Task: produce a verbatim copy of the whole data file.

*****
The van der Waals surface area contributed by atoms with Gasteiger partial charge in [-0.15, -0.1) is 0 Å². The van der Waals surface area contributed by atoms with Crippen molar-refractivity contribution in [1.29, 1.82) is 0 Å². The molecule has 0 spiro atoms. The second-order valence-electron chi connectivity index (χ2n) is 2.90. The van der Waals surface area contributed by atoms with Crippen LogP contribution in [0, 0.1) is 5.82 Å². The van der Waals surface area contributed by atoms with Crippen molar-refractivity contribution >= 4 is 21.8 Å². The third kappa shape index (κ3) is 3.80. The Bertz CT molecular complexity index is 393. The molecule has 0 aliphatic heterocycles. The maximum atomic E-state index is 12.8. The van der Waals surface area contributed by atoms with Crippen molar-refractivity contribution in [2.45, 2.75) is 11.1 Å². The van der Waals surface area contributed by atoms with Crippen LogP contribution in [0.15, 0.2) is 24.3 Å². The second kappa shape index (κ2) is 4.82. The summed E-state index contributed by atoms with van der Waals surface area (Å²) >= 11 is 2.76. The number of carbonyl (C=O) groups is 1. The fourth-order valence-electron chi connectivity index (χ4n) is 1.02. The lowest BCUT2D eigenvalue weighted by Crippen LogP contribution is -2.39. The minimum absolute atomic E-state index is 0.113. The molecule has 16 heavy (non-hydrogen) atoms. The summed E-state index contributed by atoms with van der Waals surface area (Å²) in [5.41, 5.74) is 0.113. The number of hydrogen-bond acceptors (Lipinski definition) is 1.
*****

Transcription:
The van der Waals surface area contributed by atoms with Gasteiger partial charge in [-0.15, -0.1) is 0 Å². The van der Waals surface area contributed by atoms with Crippen molar-refractivity contribution in [1.29, 1.82) is 0 Å². The molecule has 0 spiro atoms. The second-order valence-electron chi connectivity index (χ2n) is 2.90. The van der Waals surface area contributed by atoms with Crippen LogP contribution in [0, 0.1) is 5.82 Å². The van der Waals surface area contributed by atoms with Crippen molar-refractivity contribution >= 4 is 21.8 Å². The third kappa shape index (κ3) is 3.80. The Bertz CT molecular complexity index is 393. The molecule has 0 aliphatic heterocycles. The maximum atomic E-state index is 12.8. The van der Waals surface area contributed by atoms with Crippen molar-refractivity contribution in [2.45, 2.75) is 11.1 Å². The van der Waals surface area contributed by atoms with Crippen LogP contribution in [0.15, 0.2) is 24.3 Å². The second kappa shape index (κ2) is 4.82. The summed E-state index contributed by atoms with van der Waals surface area (Å²) >= 11 is 2.76. The number of carbonyl (C=O) groups is 1. The fourth-order valence-electron chi connectivity index (χ4n) is 1.02. The lowest BCUT2D eigenvalue weighted by Crippen LogP contribution is -2.39. The minimum absolute atomic E-state index is 0.113. The molecule has 16 heavy (non-hydrogen) atoms. The summed E-state index contributed by atoms with van der Waals surface area (Å²) in [5.41, 5.74) is 0.113. The number of hydrogen-bond acceptors (Lipinski definition) is 1.